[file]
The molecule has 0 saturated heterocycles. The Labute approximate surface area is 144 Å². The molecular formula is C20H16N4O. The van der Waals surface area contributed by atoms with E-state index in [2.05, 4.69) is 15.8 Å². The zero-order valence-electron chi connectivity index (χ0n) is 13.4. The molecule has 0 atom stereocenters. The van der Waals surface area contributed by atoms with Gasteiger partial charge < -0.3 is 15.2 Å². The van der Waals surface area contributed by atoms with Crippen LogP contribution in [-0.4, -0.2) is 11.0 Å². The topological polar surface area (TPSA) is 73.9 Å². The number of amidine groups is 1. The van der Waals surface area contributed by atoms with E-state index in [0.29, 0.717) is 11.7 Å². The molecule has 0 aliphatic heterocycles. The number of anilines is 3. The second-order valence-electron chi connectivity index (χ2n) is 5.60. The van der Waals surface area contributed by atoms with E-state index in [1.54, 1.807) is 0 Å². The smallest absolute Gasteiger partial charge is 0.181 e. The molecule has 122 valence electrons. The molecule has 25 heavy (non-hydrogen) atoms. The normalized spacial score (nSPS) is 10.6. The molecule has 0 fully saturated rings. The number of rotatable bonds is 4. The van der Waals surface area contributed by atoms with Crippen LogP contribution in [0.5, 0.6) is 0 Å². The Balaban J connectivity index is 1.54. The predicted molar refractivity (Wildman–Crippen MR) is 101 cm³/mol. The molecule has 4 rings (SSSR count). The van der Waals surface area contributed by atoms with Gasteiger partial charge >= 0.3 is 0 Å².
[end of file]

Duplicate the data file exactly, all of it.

The molecule has 0 saturated heterocycles. The Labute approximate surface area is 144 Å². The molecular formula is C20H16N4O. The van der Waals surface area contributed by atoms with E-state index in [2.05, 4.69) is 15.8 Å². The zero-order valence-electron chi connectivity index (χ0n) is 13.4. The molecule has 0 atom stereocenters. The van der Waals surface area contributed by atoms with Gasteiger partial charge < -0.3 is 15.2 Å². The van der Waals surface area contributed by atoms with Crippen LogP contribution in [-0.4, -0.2) is 11.0 Å². The topological polar surface area (TPSA) is 73.9 Å². The number of amidine groups is 1. The van der Waals surface area contributed by atoms with E-state index in [0.29, 0.717) is 11.7 Å². The molecule has 0 aliphatic heterocycles. The number of anilines is 3. The second-order valence-electron chi connectivity index (χ2n) is 5.60. The van der Waals surface area contributed by atoms with E-state index in [1.54, 1.807) is 0 Å². The smallest absolute Gasteiger partial charge is 0.181 e. The molecule has 122 valence electrons. The molecule has 25 heavy (non-hydrogen) atoms. The normalized spacial score (nSPS) is 10.6. The molecule has 0 fully saturated rings. The number of rotatable bonds is 4. The van der Waals surface area contributed by atoms with Crippen LogP contribution in [0.5, 0.6) is 0 Å². The Balaban J connectivity index is 1.54. The predicted molar refractivity (Wildman–Crippen MR) is 101 cm³/mol. The molecule has 4 rings (SSSR count). The van der Waals surface area contributed by atoms with Gasteiger partial charge >= 0.3 is 0 Å².